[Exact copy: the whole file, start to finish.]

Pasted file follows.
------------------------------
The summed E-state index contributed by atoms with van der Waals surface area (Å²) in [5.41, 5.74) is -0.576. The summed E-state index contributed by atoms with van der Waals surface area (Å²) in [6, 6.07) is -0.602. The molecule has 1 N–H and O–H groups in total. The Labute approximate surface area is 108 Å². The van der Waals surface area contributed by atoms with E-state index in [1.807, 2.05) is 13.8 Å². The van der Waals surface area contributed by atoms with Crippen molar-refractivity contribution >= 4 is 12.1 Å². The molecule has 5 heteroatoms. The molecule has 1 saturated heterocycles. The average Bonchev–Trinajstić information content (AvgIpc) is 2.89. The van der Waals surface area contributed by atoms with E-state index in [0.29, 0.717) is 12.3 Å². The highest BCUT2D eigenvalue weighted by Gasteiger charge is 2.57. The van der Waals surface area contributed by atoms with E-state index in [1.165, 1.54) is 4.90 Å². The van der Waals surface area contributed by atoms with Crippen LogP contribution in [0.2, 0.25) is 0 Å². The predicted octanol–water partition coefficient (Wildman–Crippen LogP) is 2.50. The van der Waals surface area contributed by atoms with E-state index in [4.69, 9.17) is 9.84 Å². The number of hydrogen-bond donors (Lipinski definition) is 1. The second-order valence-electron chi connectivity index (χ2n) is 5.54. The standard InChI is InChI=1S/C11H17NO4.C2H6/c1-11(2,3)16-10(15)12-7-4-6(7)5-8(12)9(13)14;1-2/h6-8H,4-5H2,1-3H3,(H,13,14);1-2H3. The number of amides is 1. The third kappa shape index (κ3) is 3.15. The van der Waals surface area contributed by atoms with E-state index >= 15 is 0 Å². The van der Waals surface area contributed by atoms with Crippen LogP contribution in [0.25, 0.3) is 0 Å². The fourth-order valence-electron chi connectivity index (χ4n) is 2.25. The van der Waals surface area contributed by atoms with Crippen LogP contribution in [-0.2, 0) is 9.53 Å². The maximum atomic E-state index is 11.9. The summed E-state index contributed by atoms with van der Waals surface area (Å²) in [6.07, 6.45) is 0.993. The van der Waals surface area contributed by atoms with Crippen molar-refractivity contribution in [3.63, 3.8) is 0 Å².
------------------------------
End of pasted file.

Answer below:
The summed E-state index contributed by atoms with van der Waals surface area (Å²) in [5.41, 5.74) is -0.576. The summed E-state index contributed by atoms with van der Waals surface area (Å²) in [6, 6.07) is -0.602. The molecule has 1 N–H and O–H groups in total. The Labute approximate surface area is 108 Å². The van der Waals surface area contributed by atoms with E-state index in [1.807, 2.05) is 13.8 Å². The van der Waals surface area contributed by atoms with Crippen molar-refractivity contribution >= 4 is 12.1 Å². The molecule has 5 heteroatoms. The molecule has 1 saturated heterocycles. The average Bonchev–Trinajstić information content (AvgIpc) is 2.89. The van der Waals surface area contributed by atoms with E-state index in [0.29, 0.717) is 12.3 Å². The highest BCUT2D eigenvalue weighted by Gasteiger charge is 2.57. The van der Waals surface area contributed by atoms with E-state index in [1.165, 1.54) is 4.90 Å². The van der Waals surface area contributed by atoms with Crippen LogP contribution in [0.2, 0.25) is 0 Å². The predicted octanol–water partition coefficient (Wildman–Crippen LogP) is 2.50. The van der Waals surface area contributed by atoms with E-state index in [4.69, 9.17) is 9.84 Å². The number of hydrogen-bond donors (Lipinski definition) is 1. The second-order valence-electron chi connectivity index (χ2n) is 5.54. The standard InChI is InChI=1S/C11H17NO4.C2H6/c1-11(2,3)16-10(15)12-7-4-6(7)5-8(12)9(13)14;1-2/h6-8H,4-5H2,1-3H3,(H,13,14);1-2H3. The number of amides is 1. The third kappa shape index (κ3) is 3.15. The van der Waals surface area contributed by atoms with E-state index >= 15 is 0 Å². The van der Waals surface area contributed by atoms with Crippen LogP contribution in [0.25, 0.3) is 0 Å². The fourth-order valence-electron chi connectivity index (χ4n) is 2.25. The van der Waals surface area contributed by atoms with Crippen LogP contribution in [-0.2, 0) is 9.53 Å². The maximum atomic E-state index is 11.9. The summed E-state index contributed by atoms with van der Waals surface area (Å²) in [6.07, 6.45) is 0.993. The van der Waals surface area contributed by atoms with Crippen molar-refractivity contribution in [3.63, 3.8) is 0 Å².